The term "event horizon" is sometimes used, not to refer to the 3-surface you describe, but to one of the 2-sphere surfaces that make it up; the event horizon is a 3-surface made up of an infinite series of 2-spheres. Quantities like the "area" of the horizon (which is what @Demystifier is implicitly depending on to specify the "size" of the horizon relative to an ingoing photon's wavelength) only make sense in reference to one of the 2-spheres.
But those 2-surfaces are not an invariant concept. They depend on the choice of a foliation of spacetime. Each 2-surface is the intersection of the event horizon with one leaf of the foliation. Different foliations may intersect the event horizon differently, much like a plane that intersects a cylinder at different angles. Of course no physics will eventually depend on the choice, because GR doesn't require us to choose a foliation in the first place. One should be very careful when trying to make physical conclusions from frame dependent quantities like $R=2M$.

#### Demystifier

2018 Award
The presence of it is, yes, but its surface area and therefore its size is not.
How is it relevant to the question whether the photon can fit into the black hole? What you say looks to me like saying the size of a garage is not local and concluding that therefore a car cannot know whether it is small enough to fit into the garage. Which, of course, would be a nonsense.

#### PeterDonis

Mentor
those 2-surfaces are not an invariant concept. They depend on the choice of a foliation of spacetime
No, they don't. The choice of foliation only affects what coordinate values you use to label each 2-surface. They don't affect which infinite set of 2-surfaces gets combined to form the 3-surface that is the boundary of the causal past of future null infinity, or the surface area of each of the 2-surfaces.

frame dependent quantities like $R=2M$.
$R$ is not frame-dependent; it's the areal radius of the 2-sphere, which is a geometric invariant.

$M$ is also not frame-dependent, if you ask which value of $M$ (we're assuming $M$ is not the same everywhere) applies on a given 2-surface that forms a portion of the event horizon. $M$ as a function of coordinates is of course frame-dependent, since coordinates themselves are.

#### PeterDonis

Mentor
How is it relevant to the question whether the photon can fit into the black hole?
Because you are claiming that the photon's blueshifted wavelength allows it to fit inside the hole based on local quantities only:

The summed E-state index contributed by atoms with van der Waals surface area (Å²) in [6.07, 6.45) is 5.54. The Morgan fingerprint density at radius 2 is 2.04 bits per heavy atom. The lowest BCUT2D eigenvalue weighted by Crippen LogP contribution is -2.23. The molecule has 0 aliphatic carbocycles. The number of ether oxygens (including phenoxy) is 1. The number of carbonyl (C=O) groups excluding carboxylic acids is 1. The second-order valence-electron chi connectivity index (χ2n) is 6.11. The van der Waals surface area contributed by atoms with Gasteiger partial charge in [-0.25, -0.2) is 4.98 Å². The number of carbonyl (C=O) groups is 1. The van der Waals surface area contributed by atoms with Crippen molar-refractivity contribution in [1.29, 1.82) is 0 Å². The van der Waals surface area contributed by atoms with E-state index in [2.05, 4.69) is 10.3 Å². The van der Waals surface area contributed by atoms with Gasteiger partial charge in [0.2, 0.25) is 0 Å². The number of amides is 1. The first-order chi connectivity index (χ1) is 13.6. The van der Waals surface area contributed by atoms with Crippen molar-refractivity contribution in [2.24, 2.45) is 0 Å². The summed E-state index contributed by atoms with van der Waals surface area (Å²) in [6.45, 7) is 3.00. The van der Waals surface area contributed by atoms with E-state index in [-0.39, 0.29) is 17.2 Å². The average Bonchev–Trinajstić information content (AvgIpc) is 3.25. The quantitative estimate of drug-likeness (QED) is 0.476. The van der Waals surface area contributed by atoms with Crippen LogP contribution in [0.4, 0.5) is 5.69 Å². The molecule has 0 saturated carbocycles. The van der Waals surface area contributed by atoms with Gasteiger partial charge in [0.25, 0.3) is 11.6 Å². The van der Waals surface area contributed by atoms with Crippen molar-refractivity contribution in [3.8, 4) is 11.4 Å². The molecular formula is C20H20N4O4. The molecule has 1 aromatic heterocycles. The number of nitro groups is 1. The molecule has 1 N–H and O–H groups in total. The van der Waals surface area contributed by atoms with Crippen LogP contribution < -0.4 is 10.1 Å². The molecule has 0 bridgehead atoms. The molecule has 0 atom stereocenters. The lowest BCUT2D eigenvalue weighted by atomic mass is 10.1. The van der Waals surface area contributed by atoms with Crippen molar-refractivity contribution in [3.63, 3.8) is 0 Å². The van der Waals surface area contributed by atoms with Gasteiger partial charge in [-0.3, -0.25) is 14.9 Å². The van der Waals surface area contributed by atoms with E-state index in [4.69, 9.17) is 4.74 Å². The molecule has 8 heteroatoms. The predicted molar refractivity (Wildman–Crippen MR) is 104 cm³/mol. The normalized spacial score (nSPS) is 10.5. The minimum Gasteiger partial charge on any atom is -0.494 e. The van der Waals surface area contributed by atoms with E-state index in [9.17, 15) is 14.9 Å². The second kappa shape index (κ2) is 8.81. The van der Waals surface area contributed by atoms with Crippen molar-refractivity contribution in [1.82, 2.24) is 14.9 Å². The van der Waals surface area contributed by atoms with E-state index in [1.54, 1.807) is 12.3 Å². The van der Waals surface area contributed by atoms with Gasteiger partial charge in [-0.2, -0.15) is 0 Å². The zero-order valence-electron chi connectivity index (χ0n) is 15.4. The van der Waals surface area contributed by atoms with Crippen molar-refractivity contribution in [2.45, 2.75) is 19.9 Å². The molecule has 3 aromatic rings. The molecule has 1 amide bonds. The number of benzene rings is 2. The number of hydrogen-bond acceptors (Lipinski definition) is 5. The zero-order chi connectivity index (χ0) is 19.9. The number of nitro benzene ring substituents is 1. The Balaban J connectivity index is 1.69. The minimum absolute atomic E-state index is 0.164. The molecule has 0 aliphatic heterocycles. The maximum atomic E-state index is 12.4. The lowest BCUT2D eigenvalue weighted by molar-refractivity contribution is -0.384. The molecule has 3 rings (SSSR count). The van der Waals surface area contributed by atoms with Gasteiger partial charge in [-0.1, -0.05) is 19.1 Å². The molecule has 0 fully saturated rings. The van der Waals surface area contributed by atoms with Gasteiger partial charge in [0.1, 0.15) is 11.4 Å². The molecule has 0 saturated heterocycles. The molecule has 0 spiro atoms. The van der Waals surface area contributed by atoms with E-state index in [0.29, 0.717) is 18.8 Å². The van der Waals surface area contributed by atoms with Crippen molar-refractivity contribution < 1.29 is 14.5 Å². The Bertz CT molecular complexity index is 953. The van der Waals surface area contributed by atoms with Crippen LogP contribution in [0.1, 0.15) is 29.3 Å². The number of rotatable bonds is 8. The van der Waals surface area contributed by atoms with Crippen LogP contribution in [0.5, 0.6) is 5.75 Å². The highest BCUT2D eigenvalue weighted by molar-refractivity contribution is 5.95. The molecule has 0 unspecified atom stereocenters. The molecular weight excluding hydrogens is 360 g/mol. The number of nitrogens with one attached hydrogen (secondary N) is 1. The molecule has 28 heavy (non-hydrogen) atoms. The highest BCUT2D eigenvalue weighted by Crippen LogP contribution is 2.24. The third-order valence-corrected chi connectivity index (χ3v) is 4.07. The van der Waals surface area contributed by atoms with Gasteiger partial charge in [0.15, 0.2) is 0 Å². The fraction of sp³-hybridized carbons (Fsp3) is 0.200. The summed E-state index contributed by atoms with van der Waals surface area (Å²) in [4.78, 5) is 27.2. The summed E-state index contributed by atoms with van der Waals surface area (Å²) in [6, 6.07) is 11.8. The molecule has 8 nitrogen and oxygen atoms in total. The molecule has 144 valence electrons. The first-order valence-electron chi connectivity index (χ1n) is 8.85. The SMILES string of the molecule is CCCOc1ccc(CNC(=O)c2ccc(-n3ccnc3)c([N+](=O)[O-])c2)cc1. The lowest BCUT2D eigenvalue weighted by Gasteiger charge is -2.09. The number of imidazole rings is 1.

The photon is a wave that responds to the local geometry of spacetime.
And I am saying that the area of the horizon, and therefore the areal radius $R$ which you are comparing to the photon's blueshifted wavelength, is not a feature of "the local geometry of spacetime". You can't tell what the horizon's area is just from local measurements. It's a global quantity. So either you are claiming that the photon does not respond to the local geometry of spacetime, in contradiction to what you said in what I just quoted, or you have not justified your claim that the photon can fit inside the hole if its blueshifted wavelength is smaller than $R$.

#### PeterDonis

Mentor
What you say looks to me like saying the size of a garage is not local and concluding that therefore a car cannot know whether it is small enough to fit into the garage. Which, of course, would be a nonsense.
It would be nonsense because the size of the garage and the size of the car are both local in the sense you're using the term. But you have not convinced me that the size of the black hole is local in this sense.

#### Demystifier

2018 Award
And I am saying that the area of the horizon, and therefore the areal radius $R$ which you are comparing to the photon's blueshifted wavelength, is not a feature of "the local geometry of spacetime". You can't tell what the horizon's area is just from local measurements. It's a global quantity. So either you are claiming that the photon does not respond to the local geometry of spacetime, in contradiction to what you said in what I just quoted, or you have not justified your claim that the photon can fit inside the hole if its blueshifted wavelength is smaller than $R$.
Suppose that we want to drop a photon the wavelength of which is much smaller than $R$ even at infinity. In this way the issue of blueshift becomes unimportant, because the photon is now small enough even without the blueshift. If I tell you that the photon will be absorbed by the black hole because it is smaller than the black hole, would you still find it controversial because the size of the horizon is not local?

#### PeterDonis

Mentor